In London it’s obviously straightforward to find a teacher who is a native speaker of English. Not being born in an English speaking country isn’t necessarily a bad thing, as some non-native teachers achieve native English level and can fool native speakers. If you’re researching English courses in London for your employees it’s probably enough to meet a non-native teacher and check they sound like a native speaker. 

If you want English classes for yourself and you’re considering a non-native English speaking teacher, ask for proof of English ability. Insist that you see a certificate from an accredited examination board like Cambridge showing that the teacher has achieved a C2 level or equivalent. C2 level means native-like proficiency. Don’t be too polite to do this, because some non-native English teachers teach their students their own mistakes. 

Personal attributes: Punctuality and reliability 

Not the sexiest item on this list, but if the teacher cancels and rearranges the free trial twice before turning up to the wrong location late, there’s a fair chance that the whole course will proceed in much the same way. If you’re arranging English courses in London for your employees, be aware that cancelling classes leads to learners dropping out. 

Solvency of the provider for English courses in London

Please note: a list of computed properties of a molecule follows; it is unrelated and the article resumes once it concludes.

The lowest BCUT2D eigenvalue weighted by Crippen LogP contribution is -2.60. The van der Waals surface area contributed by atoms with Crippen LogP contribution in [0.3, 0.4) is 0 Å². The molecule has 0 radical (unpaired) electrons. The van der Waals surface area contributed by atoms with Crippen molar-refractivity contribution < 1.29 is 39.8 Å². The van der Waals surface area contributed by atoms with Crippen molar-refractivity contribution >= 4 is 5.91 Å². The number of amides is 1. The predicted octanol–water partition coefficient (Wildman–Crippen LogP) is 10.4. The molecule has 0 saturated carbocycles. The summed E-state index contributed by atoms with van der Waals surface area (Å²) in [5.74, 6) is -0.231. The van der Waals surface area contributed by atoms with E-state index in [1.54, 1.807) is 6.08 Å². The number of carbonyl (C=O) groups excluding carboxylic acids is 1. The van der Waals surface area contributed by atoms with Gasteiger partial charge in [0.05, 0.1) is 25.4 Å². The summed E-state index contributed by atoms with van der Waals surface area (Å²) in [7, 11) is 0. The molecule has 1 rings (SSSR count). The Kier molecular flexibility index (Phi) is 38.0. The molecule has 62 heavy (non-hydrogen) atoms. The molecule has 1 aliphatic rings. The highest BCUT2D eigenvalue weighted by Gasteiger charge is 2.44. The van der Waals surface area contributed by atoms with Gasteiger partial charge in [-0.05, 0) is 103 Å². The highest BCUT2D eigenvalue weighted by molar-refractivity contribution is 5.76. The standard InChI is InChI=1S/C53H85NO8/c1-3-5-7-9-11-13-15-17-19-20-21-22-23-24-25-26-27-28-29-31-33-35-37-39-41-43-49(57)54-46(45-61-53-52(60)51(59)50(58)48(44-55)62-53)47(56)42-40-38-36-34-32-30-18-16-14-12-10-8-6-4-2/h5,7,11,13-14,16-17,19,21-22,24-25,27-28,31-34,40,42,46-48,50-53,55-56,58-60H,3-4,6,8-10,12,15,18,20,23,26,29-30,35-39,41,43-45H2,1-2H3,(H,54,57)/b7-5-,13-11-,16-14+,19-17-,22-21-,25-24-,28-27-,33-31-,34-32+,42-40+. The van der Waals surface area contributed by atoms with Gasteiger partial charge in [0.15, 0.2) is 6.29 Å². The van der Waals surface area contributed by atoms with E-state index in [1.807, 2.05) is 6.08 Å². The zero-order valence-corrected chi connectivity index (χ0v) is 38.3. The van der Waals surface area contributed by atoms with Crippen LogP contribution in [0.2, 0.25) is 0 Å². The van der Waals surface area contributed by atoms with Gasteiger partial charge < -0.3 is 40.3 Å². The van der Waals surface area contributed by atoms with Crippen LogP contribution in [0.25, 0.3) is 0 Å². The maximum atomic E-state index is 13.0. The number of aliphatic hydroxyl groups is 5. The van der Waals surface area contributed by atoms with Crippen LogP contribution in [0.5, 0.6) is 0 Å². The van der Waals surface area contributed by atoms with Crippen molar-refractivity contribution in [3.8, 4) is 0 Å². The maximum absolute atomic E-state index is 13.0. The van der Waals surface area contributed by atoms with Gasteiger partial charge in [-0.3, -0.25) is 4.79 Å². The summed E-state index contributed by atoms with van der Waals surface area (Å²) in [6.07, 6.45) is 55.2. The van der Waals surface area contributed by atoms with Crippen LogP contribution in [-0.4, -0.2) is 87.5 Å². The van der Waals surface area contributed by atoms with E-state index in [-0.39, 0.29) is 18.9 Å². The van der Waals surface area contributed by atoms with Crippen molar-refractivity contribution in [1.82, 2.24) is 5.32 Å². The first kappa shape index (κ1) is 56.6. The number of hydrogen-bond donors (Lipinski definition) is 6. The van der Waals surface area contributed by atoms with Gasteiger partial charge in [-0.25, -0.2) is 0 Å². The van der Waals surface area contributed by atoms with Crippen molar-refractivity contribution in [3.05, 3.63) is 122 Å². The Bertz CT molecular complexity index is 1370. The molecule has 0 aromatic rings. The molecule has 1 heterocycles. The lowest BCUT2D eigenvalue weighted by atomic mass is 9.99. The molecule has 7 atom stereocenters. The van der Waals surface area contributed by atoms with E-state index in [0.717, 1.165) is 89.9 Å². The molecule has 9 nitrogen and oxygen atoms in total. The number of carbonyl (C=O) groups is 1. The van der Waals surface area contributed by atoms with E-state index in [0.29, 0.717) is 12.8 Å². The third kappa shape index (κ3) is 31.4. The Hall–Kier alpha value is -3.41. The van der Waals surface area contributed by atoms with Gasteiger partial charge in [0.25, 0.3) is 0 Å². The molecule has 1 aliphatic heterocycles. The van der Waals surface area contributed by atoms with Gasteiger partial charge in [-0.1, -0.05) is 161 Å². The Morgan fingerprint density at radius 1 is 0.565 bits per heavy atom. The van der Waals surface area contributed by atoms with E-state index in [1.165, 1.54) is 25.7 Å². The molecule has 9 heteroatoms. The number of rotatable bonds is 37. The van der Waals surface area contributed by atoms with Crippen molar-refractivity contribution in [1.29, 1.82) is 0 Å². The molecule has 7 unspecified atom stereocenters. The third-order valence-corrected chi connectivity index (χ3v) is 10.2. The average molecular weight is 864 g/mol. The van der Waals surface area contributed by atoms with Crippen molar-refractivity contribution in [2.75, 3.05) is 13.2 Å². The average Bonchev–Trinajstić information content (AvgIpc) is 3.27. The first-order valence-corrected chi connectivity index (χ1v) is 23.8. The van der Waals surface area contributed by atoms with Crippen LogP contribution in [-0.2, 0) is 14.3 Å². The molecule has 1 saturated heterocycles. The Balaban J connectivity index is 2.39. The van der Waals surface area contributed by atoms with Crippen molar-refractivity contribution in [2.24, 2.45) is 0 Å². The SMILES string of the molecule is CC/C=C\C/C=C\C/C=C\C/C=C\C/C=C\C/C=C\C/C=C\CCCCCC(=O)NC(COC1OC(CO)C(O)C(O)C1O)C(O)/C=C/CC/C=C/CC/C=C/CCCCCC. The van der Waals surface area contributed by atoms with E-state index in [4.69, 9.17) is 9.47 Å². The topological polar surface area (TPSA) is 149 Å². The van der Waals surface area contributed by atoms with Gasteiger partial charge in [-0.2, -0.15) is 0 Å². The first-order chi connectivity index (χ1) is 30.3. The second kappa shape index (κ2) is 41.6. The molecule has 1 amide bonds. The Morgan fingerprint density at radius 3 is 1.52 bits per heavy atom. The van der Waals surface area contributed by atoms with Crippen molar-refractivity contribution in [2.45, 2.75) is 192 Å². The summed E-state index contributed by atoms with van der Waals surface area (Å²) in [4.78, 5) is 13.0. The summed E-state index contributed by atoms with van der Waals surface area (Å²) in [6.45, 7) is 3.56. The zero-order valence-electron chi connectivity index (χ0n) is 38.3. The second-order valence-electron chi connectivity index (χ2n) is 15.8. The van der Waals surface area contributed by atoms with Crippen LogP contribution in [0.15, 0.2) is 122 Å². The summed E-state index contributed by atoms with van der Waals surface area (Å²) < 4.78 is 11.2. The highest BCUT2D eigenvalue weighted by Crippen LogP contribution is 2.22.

Something few people consider, but is the English course provider about to go bust? Many central London English schools with expensive rents went bankrupt in the last recession. In Japan, the story of Nova is infamous. Nova was the largest private English school in the country, and it went bust in 2007. As a result, learners who had paid their course fees in advance lost their money.  You can check if a UK company is being liquidated using this online tool

Location of English courses in London

Hand on heart, is the location really convenient, or will it mean factoring in an extra journey? Might a far-off English school be a tempting excuse to skip a couple of classes? Like choosing a gym and sticking to it, English courses in London need to be able to fit in with our lifestyles. 

Now you know the top 11 fatal traps, you’re in a great position to choose the best English courses in London, and we wish you good luck! For a free trial English class with a top 2% English teacher at your company in London, send us a one-line email today!